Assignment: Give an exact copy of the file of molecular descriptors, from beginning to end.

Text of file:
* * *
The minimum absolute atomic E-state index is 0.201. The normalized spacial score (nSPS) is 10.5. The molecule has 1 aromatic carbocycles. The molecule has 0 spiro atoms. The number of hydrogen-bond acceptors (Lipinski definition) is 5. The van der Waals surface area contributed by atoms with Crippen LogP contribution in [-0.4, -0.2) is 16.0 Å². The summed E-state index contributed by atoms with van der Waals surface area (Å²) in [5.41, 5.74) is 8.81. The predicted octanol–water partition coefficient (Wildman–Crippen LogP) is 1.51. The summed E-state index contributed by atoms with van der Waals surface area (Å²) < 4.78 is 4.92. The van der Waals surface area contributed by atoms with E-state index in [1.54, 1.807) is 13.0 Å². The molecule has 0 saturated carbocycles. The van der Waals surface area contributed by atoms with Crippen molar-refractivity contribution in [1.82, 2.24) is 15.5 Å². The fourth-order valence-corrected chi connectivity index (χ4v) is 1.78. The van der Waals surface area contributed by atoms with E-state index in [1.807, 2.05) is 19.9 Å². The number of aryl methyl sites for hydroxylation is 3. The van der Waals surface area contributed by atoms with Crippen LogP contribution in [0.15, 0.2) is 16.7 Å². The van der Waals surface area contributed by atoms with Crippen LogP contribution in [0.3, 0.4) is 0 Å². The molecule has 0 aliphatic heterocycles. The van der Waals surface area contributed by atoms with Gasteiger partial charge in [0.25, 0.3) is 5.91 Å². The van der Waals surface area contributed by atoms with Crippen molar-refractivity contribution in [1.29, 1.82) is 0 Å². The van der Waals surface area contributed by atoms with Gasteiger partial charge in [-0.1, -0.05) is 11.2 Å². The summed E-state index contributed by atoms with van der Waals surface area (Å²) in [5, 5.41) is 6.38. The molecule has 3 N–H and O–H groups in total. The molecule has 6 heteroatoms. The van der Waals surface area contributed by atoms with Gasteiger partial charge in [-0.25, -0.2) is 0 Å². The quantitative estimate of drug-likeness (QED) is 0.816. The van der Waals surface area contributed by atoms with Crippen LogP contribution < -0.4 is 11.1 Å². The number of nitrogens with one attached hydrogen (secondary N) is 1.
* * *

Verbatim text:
The minimum absolute atomic E-state index is 0.201. The normalized spacial score (nSPS) is 10.5. The molecule has 1 aromatic carbocycles. The molecule has 0 spiro atoms. The number of hydrogen-bond acceptors (Lipinski definition) is 5. The van der Waals surface area contributed by atoms with Crippen LogP contribution in [-0.4, -0.2) is 16.0 Å². The summed E-state index contributed by atoms with van der Waals surface area (Å²) in [5.41, 5.74) is 8.81. The predicted octanol–water partition coefficient (Wildman–Crippen LogP) is 1.51. The summed E-state index contributed by atoms with van der Waals surface area (Å²) < 4.78 is 4.92. The van der Waals surface area contributed by atoms with E-state index in [1.54, 1.807) is 13.0 Å². The molecule has 0 saturated carbocycles. The van der Waals surface area contributed by atoms with Crippen molar-refractivity contribution in [1.82, 2.24) is 15.5 Å². The fourth-order valence-corrected chi connectivity index (χ4v) is 1.78. The van der Waals surface area contributed by atoms with E-state index in [1.807, 2.05) is 19.9 Å². The number of aryl methyl sites for hydroxylation is 3. The van der Waals surface area contributed by atoms with Crippen LogP contribution in [0.15, 0.2) is 16.7 Å². The van der Waals surface area contributed by atoms with Crippen LogP contribution in [0.3, 0.4) is 0 Å². The molecule has 0 aliphatic heterocycles. The van der Waals surface area contributed by atoms with Gasteiger partial charge in [0.25, 0.3) is 5.91 Å². The van der Waals surface area contributed by atoms with Crippen molar-refractivity contribution in [1.29, 1.82) is 0 Å². The van der Waals surface area contributed by atoms with Gasteiger partial charge in [-0.1, -0.05) is 11.2 Å². The summed E-state index contributed by atoms with van der Waals surface area (Å²) in [5, 5.41) is 6.38. The molecule has 3 N–H and O–H groups in total. The molecule has 6 heteroatoms. The van der Waals surface area contributed by atoms with Gasteiger partial charge in [-0.25, -0.2) is 0 Å². The quantitative estimate of drug-likeness (QED) is 0.816. The van der Waals surface area contributed by atoms with Crippen LogP contribution < -0.4 is 11.1 Å². The number of nitrogens with one attached hydrogen (secondary N) is 1.